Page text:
Alexandre Aja delivers a lean meal of a killer gator movie

Ruairí McCann on Alexandre Aja’s ‘Crawl’ (2019)

Out of all the directors associated with the so-called New French Extremity, Alexandre Aja sticks out like a sore thumb. When set against more outré entries by established auteurs, or otherwise films that came out armed with a thesis, his breakout Haute Tension / High Tension (2003) is a comparatively straight thriller and its maker the most amenable to the remits of Hollywood. Where he has been ever since, plying his trade as a work-a-day horror filmmaker, first on a slew of remakes and then with his two previous features, is a slightly more ambitious but stodgy foray into fantasy and supernatural fiction. His latest is his best, from what I have seen—a return to no-frills genre filmmaking. This time in the form of a killer gator movie fashioned to the tune of pulp author Guy N. Smith’s creature features or more specifically to the markers of the sub-genre’s storied history, including the sequel spawning Lake Placid (1999), the John Sayles directed Alligator (1980) and the top totem piece of this tendency, Tobe Hooper’s Eaten Alive! (1976).

Less like the first two and more like the Hooper film, Crawl situates itself in the American South, a Floridian town made exponentially muggy by an oncoming Hurricane Wendy. Under such conditions, college student and hopeful swimming champion Haley (Kaya Scoderlario, Pirates of the Carribean: Salazar’s Revenge) would normally join the fleeing throngs but she’s pulled back when she can’t get hold of her estranged father Dave (Barry Pepper), who was once her coach but now spends most of his time wallowing in a post-divorce malaise. She tracks him down to the crawl space of their old family home, finding him severely wounded and both of them trapped by alligators which, due to the storm, have broken loose from a nearby farm.

Backed by a sturdy premise and a central pair acting ably with the requisite amount of vulnerability (both kinds), gumption and mealy-mouthed wisecracks, Crawl has the room to gorge on the fundamentals of horror cinema. A greater focus on texture, which is proffered in the tight and clammy confines of the crawl space, and eerily lit by cross-shaped openings in its walls, is never staid. Before it gets too familiar, it is expanded to include spaces like a gator den smeared in neon green rot that makes it look radioactive. Showing a good sense of tension ticking away, Aja and the script litter the arena with time and light-sensitive devices such as a torch that needs to be periodically wound, a phone that is dropped and must be stealthily recovered, and the rising flood levels.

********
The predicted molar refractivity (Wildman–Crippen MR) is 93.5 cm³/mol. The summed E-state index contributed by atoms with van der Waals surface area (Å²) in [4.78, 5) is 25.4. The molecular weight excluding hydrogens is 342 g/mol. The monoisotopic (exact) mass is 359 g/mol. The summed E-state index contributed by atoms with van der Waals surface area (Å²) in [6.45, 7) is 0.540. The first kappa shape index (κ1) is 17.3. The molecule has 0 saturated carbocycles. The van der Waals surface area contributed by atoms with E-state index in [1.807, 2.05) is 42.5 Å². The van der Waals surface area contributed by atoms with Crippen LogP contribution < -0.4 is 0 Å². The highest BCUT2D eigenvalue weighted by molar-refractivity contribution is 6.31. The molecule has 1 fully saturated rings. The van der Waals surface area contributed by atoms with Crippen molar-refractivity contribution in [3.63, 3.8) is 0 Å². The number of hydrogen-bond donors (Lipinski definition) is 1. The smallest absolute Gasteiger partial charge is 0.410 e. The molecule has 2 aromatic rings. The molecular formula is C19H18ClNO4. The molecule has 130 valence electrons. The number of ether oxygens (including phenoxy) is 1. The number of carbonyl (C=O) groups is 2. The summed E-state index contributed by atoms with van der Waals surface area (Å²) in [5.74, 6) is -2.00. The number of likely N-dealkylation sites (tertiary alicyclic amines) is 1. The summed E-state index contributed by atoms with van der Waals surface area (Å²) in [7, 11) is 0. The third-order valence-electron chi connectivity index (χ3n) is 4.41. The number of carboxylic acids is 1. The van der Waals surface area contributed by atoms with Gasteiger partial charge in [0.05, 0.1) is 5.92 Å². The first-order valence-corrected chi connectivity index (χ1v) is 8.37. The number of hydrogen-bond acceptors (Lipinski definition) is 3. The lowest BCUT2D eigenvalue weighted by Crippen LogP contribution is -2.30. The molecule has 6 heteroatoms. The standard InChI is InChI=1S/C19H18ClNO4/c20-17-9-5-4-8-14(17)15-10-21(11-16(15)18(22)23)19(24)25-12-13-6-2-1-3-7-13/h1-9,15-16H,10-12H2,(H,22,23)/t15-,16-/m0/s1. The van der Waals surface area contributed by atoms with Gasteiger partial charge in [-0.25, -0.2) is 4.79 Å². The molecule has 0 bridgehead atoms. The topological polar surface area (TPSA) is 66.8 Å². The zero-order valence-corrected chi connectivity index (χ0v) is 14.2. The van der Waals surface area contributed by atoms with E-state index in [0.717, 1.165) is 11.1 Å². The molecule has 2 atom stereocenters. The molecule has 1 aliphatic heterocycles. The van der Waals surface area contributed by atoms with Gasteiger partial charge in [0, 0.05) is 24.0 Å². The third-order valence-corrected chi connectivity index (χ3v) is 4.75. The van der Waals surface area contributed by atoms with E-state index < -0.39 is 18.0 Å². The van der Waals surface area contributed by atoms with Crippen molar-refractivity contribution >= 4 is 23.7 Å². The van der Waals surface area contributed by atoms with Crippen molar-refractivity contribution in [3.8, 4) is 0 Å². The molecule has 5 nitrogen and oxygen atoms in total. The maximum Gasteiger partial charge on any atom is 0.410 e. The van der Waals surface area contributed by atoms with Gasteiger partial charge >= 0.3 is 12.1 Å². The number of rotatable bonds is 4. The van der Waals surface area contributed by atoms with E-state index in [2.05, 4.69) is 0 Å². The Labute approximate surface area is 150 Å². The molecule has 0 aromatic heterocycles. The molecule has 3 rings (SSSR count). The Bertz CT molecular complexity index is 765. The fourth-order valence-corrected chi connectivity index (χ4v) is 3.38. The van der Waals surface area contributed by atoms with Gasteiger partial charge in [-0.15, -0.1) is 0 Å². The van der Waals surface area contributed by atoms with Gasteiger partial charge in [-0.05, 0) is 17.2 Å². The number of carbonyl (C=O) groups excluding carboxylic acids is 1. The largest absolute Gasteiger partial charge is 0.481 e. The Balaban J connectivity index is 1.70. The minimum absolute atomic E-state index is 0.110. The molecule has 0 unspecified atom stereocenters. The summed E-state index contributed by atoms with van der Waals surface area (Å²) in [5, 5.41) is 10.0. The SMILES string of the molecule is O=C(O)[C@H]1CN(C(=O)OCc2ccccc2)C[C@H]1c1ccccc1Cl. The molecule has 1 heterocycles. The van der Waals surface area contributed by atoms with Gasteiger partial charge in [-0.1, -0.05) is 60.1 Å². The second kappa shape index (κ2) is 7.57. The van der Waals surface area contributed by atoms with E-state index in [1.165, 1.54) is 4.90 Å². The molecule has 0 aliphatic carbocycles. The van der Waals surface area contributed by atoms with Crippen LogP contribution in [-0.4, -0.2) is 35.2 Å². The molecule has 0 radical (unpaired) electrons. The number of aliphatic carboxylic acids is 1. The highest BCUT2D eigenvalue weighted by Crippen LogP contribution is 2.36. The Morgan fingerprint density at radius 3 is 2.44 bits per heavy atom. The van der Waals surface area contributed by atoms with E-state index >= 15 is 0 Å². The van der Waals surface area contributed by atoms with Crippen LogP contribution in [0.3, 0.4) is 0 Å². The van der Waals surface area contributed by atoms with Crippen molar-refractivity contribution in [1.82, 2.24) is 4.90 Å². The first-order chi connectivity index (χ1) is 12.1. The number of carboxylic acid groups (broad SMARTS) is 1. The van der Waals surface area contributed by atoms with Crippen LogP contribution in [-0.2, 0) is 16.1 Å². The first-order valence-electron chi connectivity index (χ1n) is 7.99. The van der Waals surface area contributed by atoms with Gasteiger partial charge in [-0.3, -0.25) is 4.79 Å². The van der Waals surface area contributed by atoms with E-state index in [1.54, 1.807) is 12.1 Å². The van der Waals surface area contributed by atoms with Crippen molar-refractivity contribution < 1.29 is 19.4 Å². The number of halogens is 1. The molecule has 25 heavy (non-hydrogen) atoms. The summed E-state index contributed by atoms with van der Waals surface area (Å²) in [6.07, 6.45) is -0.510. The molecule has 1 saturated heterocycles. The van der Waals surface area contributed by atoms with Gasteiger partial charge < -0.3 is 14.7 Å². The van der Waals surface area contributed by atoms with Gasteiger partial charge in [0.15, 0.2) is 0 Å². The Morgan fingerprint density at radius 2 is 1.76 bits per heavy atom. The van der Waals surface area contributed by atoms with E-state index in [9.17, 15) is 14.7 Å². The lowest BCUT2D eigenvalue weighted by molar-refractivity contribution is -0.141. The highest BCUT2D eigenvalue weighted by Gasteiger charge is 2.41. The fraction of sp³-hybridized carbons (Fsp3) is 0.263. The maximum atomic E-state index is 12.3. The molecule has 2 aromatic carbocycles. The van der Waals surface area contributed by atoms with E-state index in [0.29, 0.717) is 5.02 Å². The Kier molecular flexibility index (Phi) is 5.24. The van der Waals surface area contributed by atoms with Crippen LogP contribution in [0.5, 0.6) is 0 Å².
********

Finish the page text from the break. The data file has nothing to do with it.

It’s not just in the location but, of course, in the way bodies break. For while Aja hasn’t had a career with many highs, according to my own and many critics’ countenance, the one virtue he has consistently possessed is a knack for viscera. Evident from his use of Lucio Fulci’s regular gore wrangler Giannetto de Rossi for the make-up effects in Haute Tension and to the copious degree and detail of flesh tearing and bones splintering through skin to be found in Crawl, it seems set on landing some kind of record in tourniquets tied or on the protagonists’ capacity for grievous bodily harm. The source of which, the gators, are kept as a constant threat. Largely off-screen, though, in glimpses and tail-ends because they are diminished when revealed, as moments where the fault lines in the lower-to-middle-budget attempt at relatively realistic CGI are brought to bear. The creatures are scarier when in the shadows or the water. A few ripples and low-frequency bellows. A dark mass speeding past or the twitch of a tail and then any human they nab is a rag doll and the water gushes red and churns.

This tactility reaches its peak, as it should, in the film’s back half with the storm’s refusal to be held back behind a matte painting. The race to rescue that follows is a reminder that in a medium whose current mainstream is, to put it broadly, coated wall to floor to wall to ceiling in green screens, it has become an almost forgotten pleasure to see a soundstage, meticulously and carefully built up, get chaotically torn down. Leading to an ending that is perfect for a movie endowed with the intuition to start and maintain a good clip and then come to a full stop.

Crawl is showing in UK cinemas now.

Ruairí McCann

By Ruairí McCann

Ruairí McCann is a critic based in Belfast. He runs a monthly film column for Film Hub NI and has appeared in Photogénie, Ultra Dogme, Little White Lies, and The Thin Air.